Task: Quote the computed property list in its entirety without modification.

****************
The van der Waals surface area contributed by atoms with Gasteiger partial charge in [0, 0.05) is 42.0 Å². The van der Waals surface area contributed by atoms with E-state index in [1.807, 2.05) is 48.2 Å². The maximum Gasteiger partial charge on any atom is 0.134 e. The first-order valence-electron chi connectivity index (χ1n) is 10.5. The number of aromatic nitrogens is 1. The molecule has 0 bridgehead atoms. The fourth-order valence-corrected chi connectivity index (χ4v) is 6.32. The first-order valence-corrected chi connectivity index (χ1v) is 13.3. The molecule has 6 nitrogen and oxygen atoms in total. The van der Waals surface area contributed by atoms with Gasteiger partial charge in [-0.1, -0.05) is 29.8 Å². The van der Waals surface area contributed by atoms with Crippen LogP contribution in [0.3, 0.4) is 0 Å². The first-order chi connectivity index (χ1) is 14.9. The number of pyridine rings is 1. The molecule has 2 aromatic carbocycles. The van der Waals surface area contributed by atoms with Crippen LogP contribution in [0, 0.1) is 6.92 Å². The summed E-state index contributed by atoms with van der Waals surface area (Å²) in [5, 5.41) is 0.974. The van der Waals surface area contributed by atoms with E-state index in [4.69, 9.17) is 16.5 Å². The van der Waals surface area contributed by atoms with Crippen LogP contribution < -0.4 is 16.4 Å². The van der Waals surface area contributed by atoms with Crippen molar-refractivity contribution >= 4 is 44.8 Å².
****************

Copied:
The van der Waals surface area contributed by atoms with Gasteiger partial charge in [0, 0.05) is 42.0 Å². The van der Waals surface area contributed by atoms with E-state index in [1.807, 2.05) is 48.2 Å². The maximum Gasteiger partial charge on any atom is 0.134 e. The first-order valence-electron chi connectivity index (χ1n) is 10.5. The number of aromatic nitrogens is 1. The molecule has 0 bridgehead atoms. The fourth-order valence-corrected chi connectivity index (χ4v) is 6.32. The first-order valence-corrected chi connectivity index (χ1v) is 13.3. The molecule has 6 nitrogen and oxygen atoms in total. The van der Waals surface area contributed by atoms with Gasteiger partial charge in [-0.1, -0.05) is 29.8 Å². The van der Waals surface area contributed by atoms with Crippen LogP contribution in [0.3, 0.4) is 0 Å². The first-order chi connectivity index (χ1) is 14.9. The number of pyridine rings is 1. The molecule has 2 aromatic carbocycles. The van der Waals surface area contributed by atoms with Crippen LogP contribution in [0, 0.1) is 6.92 Å². The summed E-state index contributed by atoms with van der Waals surface area (Å²) in [5, 5.41) is 0.974. The van der Waals surface area contributed by atoms with E-state index in [4.69, 9.17) is 16.5 Å². The van der Waals surface area contributed by atoms with Crippen LogP contribution < -0.4 is 16.4 Å². The van der Waals surface area contributed by atoms with Crippen molar-refractivity contribution >= 4 is 44.8 Å².